The unearthing of a diplomatic cable to Washington from the U.S. Embassy in Tehran describing Sen. Edward Kennedy's visit in May 1975 casts a shadow on the senator's description of the shah's regime as "one of the most violent in the history of the world."

The routine cable, addressed to then secretary of state Henry Kissinger but which he probably never saw provides a cloudy backdrop to Teddy Kennedy's latter-day verbal assault on the toppled shah. Kennedy not only accepted, gratis, an Iran Air Boeing 727 "for travel within Iran," but he was also "provided rooms at the best hotels in Tehran and Isfahan, lavish hospitality for all 12 members of [his] party" and police escorts "usually offered only to visiting heads of government."

Paragraph four of the diplomatic cable barely touched on the issue that, 4 1/2 years later, Kennedy singled out in his Dec. 2 verbal assault on the shah -- the matter of human rights. It said that during the senator's 80-minute private session with the shah and talks with other top officials, Kennedy "also touched lightly on human rights issues." His "basic themes" were the dangers of a Mideast arms race and the need for greater "international cooperation to redress economic inequities."

The contrast between Kennedy's acceptance of the shah's "lavish hospitality" ("imperial court treated senator as . . . front-runner for presidency") and his sudden recollection last month of the shah's "most violent" regime has not been unique among politicians. Others, possibly trying to milk votes out of the Iranian tragedy, have done the same.

After years of relative silence, for example, Sen. Howard Baker, the Senate Republican leader and a presidential contender, has criticized U.S. policy toward Iran, saying on Jan. 7 -- two weeks before the Iowa caucuses -- that he would "stay away from the business of shoring up a dictator."

More pointed has been the about-face in Moscow. On Dec. 5, two days after Kennedy's attack on the shah, Tass called the shah a "criminal." Referring to U.S. assistance that helped restore the shah to his throne in 1953, Tass asked: "For was not international law also flouted by the actions of the U.S. special services [meaning the Cntral Intelligence Agency], which organized the overthrow of the legitimate government in Iran and foisted the shah's lawlessness on the Iranian people [for] a quarter of a century?"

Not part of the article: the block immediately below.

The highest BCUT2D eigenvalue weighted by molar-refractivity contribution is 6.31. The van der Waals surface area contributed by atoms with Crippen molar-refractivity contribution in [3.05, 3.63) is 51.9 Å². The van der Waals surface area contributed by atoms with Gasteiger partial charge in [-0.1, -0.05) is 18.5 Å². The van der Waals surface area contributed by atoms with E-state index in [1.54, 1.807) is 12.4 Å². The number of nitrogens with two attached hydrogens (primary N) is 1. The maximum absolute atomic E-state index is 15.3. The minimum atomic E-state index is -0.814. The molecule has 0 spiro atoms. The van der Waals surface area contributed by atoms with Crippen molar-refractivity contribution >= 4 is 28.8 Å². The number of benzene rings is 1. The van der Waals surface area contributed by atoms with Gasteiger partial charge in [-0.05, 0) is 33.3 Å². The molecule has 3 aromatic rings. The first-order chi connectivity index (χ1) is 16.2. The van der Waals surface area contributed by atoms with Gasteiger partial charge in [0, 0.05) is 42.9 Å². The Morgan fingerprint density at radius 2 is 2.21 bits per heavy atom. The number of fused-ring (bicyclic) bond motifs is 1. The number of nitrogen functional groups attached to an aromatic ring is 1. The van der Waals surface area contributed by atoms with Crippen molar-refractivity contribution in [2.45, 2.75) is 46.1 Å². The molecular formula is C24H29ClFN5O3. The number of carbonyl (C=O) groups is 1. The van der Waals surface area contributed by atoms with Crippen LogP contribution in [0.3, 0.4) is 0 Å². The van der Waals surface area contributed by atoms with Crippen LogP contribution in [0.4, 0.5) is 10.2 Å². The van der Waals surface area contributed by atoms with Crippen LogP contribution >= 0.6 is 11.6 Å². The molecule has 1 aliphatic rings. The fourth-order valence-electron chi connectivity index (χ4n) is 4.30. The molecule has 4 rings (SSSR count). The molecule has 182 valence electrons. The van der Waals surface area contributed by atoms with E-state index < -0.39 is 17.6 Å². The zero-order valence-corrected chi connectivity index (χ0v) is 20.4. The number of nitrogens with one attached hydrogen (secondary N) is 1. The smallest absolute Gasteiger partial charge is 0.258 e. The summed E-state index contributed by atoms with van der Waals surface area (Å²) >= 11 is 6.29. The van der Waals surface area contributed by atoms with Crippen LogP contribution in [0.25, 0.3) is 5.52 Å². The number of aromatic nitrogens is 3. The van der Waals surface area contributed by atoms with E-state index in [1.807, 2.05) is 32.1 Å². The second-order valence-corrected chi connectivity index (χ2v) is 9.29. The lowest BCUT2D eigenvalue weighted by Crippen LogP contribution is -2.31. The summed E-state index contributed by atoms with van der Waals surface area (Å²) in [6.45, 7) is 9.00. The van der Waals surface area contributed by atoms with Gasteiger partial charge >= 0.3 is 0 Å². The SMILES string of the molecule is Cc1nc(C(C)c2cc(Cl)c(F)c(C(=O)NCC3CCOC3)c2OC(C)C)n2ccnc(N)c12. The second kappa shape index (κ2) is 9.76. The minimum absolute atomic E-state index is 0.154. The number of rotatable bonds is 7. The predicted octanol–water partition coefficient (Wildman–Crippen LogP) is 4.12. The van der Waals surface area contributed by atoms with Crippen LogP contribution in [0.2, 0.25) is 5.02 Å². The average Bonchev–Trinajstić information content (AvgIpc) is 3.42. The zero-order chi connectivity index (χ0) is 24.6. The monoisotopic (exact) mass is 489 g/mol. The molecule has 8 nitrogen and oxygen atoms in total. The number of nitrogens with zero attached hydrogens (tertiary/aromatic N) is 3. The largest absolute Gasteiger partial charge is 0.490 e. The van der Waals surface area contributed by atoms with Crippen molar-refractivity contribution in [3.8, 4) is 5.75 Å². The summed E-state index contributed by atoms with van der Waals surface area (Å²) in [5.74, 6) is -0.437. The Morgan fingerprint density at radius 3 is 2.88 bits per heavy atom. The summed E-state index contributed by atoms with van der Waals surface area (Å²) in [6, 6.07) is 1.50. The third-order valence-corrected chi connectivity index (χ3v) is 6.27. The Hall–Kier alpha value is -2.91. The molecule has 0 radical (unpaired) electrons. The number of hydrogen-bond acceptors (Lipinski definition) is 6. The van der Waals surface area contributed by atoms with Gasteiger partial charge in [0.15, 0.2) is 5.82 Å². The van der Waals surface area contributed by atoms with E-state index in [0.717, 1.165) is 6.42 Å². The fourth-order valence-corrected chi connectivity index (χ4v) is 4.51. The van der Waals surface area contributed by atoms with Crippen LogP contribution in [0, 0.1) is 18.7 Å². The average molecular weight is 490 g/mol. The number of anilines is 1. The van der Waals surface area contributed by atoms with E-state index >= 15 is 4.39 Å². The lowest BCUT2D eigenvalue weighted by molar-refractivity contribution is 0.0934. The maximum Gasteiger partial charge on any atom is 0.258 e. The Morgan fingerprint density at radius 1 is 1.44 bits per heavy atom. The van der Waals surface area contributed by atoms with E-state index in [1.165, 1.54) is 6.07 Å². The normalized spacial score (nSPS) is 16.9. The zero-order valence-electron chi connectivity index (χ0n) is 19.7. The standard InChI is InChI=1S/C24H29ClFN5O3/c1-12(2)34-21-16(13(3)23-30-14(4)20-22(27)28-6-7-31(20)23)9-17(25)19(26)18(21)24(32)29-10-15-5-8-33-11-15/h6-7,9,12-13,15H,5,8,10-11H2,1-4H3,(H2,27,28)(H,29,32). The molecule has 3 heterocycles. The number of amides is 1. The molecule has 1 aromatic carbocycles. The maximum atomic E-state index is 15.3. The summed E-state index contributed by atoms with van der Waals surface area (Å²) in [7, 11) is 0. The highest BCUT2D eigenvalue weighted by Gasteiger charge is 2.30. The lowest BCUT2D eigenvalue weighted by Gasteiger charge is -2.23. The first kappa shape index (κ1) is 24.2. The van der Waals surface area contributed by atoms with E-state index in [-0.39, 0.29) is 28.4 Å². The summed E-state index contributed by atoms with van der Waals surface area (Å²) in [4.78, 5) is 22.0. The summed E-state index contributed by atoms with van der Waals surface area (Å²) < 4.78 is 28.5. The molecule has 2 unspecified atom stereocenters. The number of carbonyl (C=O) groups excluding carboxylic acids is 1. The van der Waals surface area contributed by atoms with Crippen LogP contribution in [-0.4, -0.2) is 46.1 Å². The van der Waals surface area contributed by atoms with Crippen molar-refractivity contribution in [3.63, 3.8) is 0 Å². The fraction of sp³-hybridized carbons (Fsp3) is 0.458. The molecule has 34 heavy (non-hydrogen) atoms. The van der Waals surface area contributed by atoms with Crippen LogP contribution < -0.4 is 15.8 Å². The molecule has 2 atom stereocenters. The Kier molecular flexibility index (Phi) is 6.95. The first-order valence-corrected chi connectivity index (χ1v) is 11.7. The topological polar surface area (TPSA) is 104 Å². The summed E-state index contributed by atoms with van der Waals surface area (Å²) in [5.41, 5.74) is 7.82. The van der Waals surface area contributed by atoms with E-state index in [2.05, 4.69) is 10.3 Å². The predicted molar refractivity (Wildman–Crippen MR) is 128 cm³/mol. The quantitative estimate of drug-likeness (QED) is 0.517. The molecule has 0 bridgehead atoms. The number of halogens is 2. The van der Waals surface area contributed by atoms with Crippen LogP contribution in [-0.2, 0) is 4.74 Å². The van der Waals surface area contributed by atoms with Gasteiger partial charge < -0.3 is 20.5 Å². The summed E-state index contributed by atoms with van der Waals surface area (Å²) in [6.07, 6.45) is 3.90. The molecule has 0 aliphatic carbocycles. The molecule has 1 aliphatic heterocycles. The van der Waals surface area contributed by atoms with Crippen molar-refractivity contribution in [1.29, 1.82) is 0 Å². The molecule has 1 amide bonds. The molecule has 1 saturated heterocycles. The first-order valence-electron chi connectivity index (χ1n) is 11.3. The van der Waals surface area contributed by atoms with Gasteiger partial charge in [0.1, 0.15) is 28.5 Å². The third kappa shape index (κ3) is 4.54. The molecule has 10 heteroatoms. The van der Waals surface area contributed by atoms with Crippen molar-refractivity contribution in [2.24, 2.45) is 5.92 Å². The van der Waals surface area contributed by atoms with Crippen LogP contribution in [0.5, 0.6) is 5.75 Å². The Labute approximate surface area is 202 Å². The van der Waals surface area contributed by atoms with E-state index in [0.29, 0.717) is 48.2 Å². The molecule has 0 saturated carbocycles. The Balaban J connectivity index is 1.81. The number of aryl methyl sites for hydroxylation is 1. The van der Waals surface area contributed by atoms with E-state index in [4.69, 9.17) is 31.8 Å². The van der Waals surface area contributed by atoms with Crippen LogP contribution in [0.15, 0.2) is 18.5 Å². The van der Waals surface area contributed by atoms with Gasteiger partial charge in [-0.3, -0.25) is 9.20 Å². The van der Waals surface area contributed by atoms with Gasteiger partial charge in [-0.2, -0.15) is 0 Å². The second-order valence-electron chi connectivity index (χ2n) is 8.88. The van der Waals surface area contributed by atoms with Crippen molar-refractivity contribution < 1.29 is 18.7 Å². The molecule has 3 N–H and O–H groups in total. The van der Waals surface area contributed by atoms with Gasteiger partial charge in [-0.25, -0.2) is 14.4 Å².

For 15 years before that knock at the shah, Moscow nurtured him with a benign public attitude and a plethora of economic goodies. On Nov. 18, 1963, Soviet President Leonid Brezhnev said in a speech during a state visit by the "criminal" and his wife that "I would like to stress the distinguished and respected visitors will be received in our country with joy and hospitality."

In words that gushed with affection, the late Soviet leader Nicolai Podgorny on Nov. 18, 1974, at the end of another state visit from the shah, praised "the strengthening of trust" with the "criminal" of five years later.

Such reversals of field following political upheavals in foreign countries have less to do with facts than with the hope of reward. In Kennedy's case, he was judged guilty of overkill immediately after his Dec. 2 outburst and was widely criticized. The uncovering of the June 3, 1975, diplomatic cable seems to confirm that criticism.

It was signed by then ambassador Richard Helms. Helms had arrived in Tehran from Washington during Kennedy's last day there and, other than having Kennedy to dinner that evening, took no part in the visit and did not write the routine cable describing the senator's visit. Messages from a U.S. embassy are invariably signed with the ambassador's name.

The special treatment accorded Kennedy by the shah, with no indication of on-the-scene remorse by Kennedy, included his 80-minute audience with the shah; two sessions with "representative" groups of students at the University of Tehran; a dinner at the house of Ardeshir Zahedi, then Iran's ambassador to the United States, "hosted by his daughter, Princess Mahnaz [the shah's granddaughter] to which the cream of Iranian establishment was invited."

Kennedy's Boeing 727, courtesy of Iran Air, took him on a two-day, all-points sightseeing tour around the country, including over-flights of the Persian Gulf and the Straits of Hormuz -- that critically important passage for the West's and Japan's oil supplies that the shah protected with U.S. help for a quarter of a century.

The last paragraph of the cable from Tehran noted the visit has been Kennedy's first. It gave him an "excellent opportunity to evaluate the situation as it really is and to balance some of the negative impressions about Iran" that Kennedy appeared to bring to Iran with him.

Until Dec. 2, 1979, that summing up seemed to hit the nail on the head.